UNIQUE FOCUS Department of resource economics and environmental sociology is the only one of its kind in Canada
Alumni, faculty and students recently gathered to celebrate the 50th anniversary of the department of resource economics and environmental sociology in the faculty of agriculture at the University of Alberta.
Originally known as agricultural economics and farm management, the department was rechristened as agricultural economics and rural sociology in 1969 and then rural economy in 1975 before being given its present title last year. More than 220 current and former faculty members, support staff, and students attended the three-day event. Attendees, who travelled from across Canada, also included some of the earliest graduates and first professors. Globe and Mail columnist Jeffrey Simpson gave the opening keynote, and the event also featured a panel session, many of whom were former alumni.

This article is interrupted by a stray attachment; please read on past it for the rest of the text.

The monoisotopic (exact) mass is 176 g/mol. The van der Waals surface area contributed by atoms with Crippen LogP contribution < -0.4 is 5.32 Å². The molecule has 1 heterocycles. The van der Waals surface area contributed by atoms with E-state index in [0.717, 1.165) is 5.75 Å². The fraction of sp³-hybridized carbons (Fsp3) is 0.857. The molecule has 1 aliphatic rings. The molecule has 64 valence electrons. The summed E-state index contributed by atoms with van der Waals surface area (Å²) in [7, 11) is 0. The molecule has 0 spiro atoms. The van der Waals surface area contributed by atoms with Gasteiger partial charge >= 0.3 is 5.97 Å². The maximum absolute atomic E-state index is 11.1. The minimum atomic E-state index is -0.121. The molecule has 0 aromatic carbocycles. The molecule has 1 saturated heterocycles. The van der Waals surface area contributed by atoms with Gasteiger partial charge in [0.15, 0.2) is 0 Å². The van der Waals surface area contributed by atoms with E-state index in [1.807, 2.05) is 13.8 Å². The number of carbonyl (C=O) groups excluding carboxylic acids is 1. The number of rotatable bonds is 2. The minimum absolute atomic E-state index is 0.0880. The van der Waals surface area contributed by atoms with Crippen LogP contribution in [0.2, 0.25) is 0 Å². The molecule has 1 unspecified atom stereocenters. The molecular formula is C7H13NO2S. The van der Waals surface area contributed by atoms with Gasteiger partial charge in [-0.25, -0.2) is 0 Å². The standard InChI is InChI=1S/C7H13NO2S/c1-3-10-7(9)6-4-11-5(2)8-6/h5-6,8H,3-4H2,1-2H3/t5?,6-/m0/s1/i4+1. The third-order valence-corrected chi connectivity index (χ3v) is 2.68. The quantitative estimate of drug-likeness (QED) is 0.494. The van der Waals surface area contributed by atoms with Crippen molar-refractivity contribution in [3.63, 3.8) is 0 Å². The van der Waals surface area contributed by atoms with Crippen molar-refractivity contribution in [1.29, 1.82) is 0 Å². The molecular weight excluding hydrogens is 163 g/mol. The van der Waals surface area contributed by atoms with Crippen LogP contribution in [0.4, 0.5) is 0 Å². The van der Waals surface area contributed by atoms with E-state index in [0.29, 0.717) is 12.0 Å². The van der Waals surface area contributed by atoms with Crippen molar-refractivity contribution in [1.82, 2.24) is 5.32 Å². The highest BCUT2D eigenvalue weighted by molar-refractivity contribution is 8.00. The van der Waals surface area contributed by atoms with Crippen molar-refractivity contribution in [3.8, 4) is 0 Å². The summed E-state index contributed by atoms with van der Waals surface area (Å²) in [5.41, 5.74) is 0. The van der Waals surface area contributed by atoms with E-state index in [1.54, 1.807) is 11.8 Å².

The department focuses on three areas of research — agricultural economics, environmental sociology, and environmental economics. A keynote speaker spoke on each of these areas, and was then followed by a panel of experts discussing the Canadian and the local contexts, said John Parkins, associate professor with the department.
“I realized quickly that this was a very good idea,” said Brent Swallow, professor and current chair of the department. “We’re very happy with the turnout.”
The reunion weekend allowed alumni and support workers to reconnect with each other and to recognize each other’s achievements.
“We have quite a renowned group in environmental sociology and resource economics who are experts all over the world, and who came from our department,” said Swallow.
Panellist Tom Beckley, a professor at the University of New Brunswick, said the resource economics and environmental sociology program at the university is unique in Canada because of its focus on both sociology and economics.
The reunion will pay future dividends, said Parkins.
“We’re building the network of professionals within the department and to build connections so former students and former faculty members make more significant financial contributions to scholarships and such,” he said.
Notable alumni were honoured, including Murray Hawkins, the first student to graduate with a masters from the department in 1964.